There are also multiple new M Sport packages to choose from to spice up the exterior, with larger air intakes up front, high-gloss black trim, upgraded exhaust, cascade grille lighting, and 22-inch wheels, as well as M Sport brakes…
…and the interior too, with aluminum trim and exclusive steering wheel. But, by far the biggest change inside for ‘23 is a new dashtop curved display that eliminates the typical BMW well-hooded gauge pod and blends 12-inch Live Cockpit Pro into the 15-inch infotainment touchscreen, which now features iDrive8. Both a Head-Up Display and a large panoramic sunroof are standard.
Whether set up for 2 or 3 passengers, 2nd row seat room remains plentiful, and though the X7 doesn’t look ungainly large like many of its competitors, access to the 3rd row is quite good. Cargo space is reached through a fairly unique, Range Rover-style, split tailgate, which is quite oddly satisfying to watch unfold. There’s room for 48.6 cubic-ft. of goods behind the 2nd row, with a max of 90.4 cu.-ft.
The base xDrive40i has always been the sensible choice, even more so now with a new inline-6 turbo getting a significant bump in horsepower from 335 to 375, and a 48-volt mild-hybrid system that results in a total of 398 lb-ft. of torque.
At our Mason Dixon test track, there was enough to blast this big beast to 60 in just 5.4-seconds. That’s only about half a second slower than the V8 did the deed back in 2019. Making that optional 523-horsepower V8 simply overkill at this point. Our best ¼-mile pass was 13.9-seconds at 100 miles-per-hour. All X7s get a quick shifting sport-tuned 8-speed automatic transmission, which adds a new Sprint Function that finds the lowest usable gear instantly and maxes electric boost with a hold of the left shift paddle. What fun!
New looks and updated tech are cool, but BMW has also addressed dynamics as well, with a retuning of all chassis systems, including the optional Dynamic Handling Package which adds adaptive suspension with roll stabilization and uses GPS and camera data to prepare for what’s coming. We’re not sure if our slalom course was anticipated, but the X7 sure felt well-equipped to handle it. All-wheel drive is standard on all X7s, along with comprehensive drive modes.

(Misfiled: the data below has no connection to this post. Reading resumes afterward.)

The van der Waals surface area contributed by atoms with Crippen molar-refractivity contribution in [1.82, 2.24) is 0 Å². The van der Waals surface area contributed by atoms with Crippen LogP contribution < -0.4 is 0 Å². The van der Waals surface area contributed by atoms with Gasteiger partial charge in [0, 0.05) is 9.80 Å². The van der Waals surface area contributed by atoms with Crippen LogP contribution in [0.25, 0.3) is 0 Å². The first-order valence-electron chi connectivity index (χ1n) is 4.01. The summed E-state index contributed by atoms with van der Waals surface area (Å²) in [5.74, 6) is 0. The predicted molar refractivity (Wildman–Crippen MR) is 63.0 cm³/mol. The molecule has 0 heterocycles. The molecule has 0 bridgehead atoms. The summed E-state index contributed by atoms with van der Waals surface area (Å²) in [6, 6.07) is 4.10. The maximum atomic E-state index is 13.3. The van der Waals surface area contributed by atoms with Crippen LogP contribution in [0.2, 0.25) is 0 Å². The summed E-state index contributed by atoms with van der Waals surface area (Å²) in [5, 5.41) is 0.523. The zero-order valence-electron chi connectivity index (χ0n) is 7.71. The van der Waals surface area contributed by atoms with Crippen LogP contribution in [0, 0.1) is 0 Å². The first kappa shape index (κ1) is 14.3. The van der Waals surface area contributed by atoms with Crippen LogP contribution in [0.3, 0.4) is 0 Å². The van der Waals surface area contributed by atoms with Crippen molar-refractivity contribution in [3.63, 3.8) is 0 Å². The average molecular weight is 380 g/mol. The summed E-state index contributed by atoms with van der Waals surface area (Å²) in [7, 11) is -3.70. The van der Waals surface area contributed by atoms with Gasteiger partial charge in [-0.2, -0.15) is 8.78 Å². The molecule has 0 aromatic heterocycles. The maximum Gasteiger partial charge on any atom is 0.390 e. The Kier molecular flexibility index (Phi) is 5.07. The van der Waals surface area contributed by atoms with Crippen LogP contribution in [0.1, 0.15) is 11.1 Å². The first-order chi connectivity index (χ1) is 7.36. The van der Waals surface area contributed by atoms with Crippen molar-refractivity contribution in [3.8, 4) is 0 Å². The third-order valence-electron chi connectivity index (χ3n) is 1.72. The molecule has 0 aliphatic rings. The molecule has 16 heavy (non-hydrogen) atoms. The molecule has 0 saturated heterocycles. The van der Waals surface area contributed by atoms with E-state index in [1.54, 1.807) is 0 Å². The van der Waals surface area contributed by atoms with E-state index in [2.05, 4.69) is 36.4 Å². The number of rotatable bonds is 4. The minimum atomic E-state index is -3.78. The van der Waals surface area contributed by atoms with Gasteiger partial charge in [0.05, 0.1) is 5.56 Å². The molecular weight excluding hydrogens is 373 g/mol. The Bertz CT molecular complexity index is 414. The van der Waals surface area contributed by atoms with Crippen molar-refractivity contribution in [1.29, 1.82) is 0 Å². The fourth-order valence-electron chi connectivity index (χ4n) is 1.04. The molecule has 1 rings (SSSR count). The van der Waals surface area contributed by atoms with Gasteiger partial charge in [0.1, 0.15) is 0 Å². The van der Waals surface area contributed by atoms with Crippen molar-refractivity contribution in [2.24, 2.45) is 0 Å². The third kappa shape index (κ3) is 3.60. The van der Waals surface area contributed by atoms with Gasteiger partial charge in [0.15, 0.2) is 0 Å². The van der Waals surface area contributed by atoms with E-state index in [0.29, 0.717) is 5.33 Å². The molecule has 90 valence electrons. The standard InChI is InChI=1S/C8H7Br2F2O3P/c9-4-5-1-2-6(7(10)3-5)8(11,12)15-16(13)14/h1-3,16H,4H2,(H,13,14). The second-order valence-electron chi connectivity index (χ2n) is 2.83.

In our braking runs, the pads bit down hard quickly, stopping us from 60 in just 115-feet with very little nosedive.
Government Fuel Economy Ratings for the 6-cylinder are 21-City, 25-Highway, and 22-Combined. We averaged just 21.0 miles-per-gallon on Premium.
There’s an average Energy Impact Score; 13.5-barrels of oil yearly, with CO2 emissions of 6.5-tons.
Pricing starts at $78,845, and it’s a significant step up from there to $104,095 if you want the V8. Even more reason to stick with the 6-cylinder as far as we’re concerned.
It took the ultimate driving machine folks quite a bit of time to enter the 3-row family crossover segment, but when they did, they were able to create their largest utility ever and keep it consistent with their values. For 2023, the BMW X7 gets even more dynamic, embraces new tech, and looks better too. All things that should keep the BMW faithful coming back for more.
- Engine: I-6
- Horsepower: 375
- 0-60 mph: 5.4 seconds
- 60-0 Braking: 115 feet (avg)
- MW Fuel Economy: 21.0 MPG
- Transmission: 8-speed automatic
- Torque: 398 lb-ft.
- 1/4 Mile: 13.9-seconds at 100 mph
- EPA: 21 City / 25 Highway / 22 Combined